Although the pro-life movement has faced seemingly insurmountable obstacles since the 1973 Roe v. Wade decision legalising abortion in the U.S., the movement continues to make legal and cultural gains.
This is one of the latest.
In July 2019, I wrote the blog “The Last Planned Parenthood Clinic in Missouri Again Evades Closure” about how the lone Planned Parenthood clinic in my home state of Missouri received multiple court-ordered reprieves from closure after the Missouri Department of Health and Senior Services (DHSS) decided not to renew the facility’s license because of dozens of serious health and safety violations.
Public records showed numerous problems at the clinic, including unreported failed abortions, life threatening complications, an illegal abortion at 21 weeks, insufficient supervision of medical residents (students) performing abortions, and inaccurate medical records, among the many other violations.
Yet the St. Louis abortion clinic continued to get court-ordered reprieves.
But this month, Operation Rescue confirmed that now no abortions have been performed there for months. Instead, all abortion appointments are now being referred to the Fairview Heights Planned Parenthood facility across the Mississippi River in Illinois.
How could this happen?
While Missouri has long been a strongly pro-life state with legislation like the 2019 “Missouri Stands for the Unborn Act” and many active pro-life organisations, Defenders of the Unborn president Mary Maschmeier, who has led a peaceful, prayerful and life-saving ministry outside the St. Louis Planned Parenthood clinic for many years, wrote an email also giving credit to the:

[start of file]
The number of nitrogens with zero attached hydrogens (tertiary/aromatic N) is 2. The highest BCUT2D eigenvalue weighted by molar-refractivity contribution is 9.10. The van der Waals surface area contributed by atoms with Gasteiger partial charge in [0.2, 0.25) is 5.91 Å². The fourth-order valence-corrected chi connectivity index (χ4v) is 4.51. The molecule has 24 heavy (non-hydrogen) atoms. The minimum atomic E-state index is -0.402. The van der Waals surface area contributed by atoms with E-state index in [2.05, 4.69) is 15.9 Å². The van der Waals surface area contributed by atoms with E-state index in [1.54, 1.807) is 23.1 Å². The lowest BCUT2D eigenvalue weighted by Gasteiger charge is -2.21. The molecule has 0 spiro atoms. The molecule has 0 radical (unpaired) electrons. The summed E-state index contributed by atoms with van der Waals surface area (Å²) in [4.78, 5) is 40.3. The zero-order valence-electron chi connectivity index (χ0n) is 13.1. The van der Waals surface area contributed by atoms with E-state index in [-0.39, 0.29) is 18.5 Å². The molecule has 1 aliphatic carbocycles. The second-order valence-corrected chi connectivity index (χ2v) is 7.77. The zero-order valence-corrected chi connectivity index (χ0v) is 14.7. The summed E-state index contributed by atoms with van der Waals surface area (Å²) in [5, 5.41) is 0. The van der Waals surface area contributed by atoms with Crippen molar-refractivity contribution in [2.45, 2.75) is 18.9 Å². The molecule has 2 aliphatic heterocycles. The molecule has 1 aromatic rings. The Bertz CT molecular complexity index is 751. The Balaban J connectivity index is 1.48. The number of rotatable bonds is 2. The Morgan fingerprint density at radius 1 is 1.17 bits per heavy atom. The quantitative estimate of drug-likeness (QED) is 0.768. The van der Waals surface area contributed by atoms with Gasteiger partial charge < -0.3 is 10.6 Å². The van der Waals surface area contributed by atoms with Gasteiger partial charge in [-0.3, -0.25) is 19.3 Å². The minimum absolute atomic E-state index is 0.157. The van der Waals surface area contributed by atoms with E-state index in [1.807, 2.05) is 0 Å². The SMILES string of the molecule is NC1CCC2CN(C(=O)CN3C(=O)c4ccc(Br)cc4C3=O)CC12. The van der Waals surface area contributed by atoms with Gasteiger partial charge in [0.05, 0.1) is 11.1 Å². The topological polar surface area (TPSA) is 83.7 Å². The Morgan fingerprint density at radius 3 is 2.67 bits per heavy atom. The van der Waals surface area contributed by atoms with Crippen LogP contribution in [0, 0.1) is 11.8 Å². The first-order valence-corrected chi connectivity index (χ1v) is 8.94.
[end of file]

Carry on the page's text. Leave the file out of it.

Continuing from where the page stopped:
“ordinary citizens who would not take no for an answer. Who persevered day after day, year after year, decade after decade. Ever present on the front lines. In the streets. In the halls of our state legislature. Sidewalk counseling. Prayer warriors… Manning pregnancy aid centers. Staffing ultrasound vans. Rain, snow, heat, cold — ever vigilant.”
Mary also wrote,
“We will not stop until the that unjust practice is banished from our land and encourage our fellow citizens to end abortion in their respective states.”
In 1989, I had just started working as an RN on an oncology (cancer) unit when we discovered that one of our patients had CMV (Cytomegalovirus).
One of our nurses was pregnant and tested positive for the virus. Her doctor told her how her baby could die or have terrible birth defects from the virus, and he recommended an abortion.
“Sue” (not her real name) was frantic. She had two little girls and worked full-time. She said she didn’t know how she could manage a child with serious birth defects.
I told her that it was usually impossible to know if or how much a baby might be impaired before birth. I also told her about my Karen who was born with Down Syndrome and a critical heart defect and died at 5 months. I told her that I treasured the time I had with her and later babysat children with a range of physical and mental difficulties. Most importantly, I also told her that I would be there to help her and her baby.
“Sue” decided against abortion and told the other nurses what I said.
The other nurses were furious with me and said if the baby was born with so much as an extra toe, they would never talk to me again.
But slowly, the other nurses came around and also offered to help Sue and her baby.
In the end, we all celebrated when Sue had her first son, who was perfectly healthy!
My point is that what many people don’t understand is that pro-life doesn’t mean just being against abortion, infanticide and euthanasia. What being pro-life really means is truly caring about all lives, born or unborn.
Nancy Valko. I have been a registered nurse since 1969 and currently I am a spokesperson for the National Association of Prolife Nurses (www.nursesforlife.org). Her article is published with permission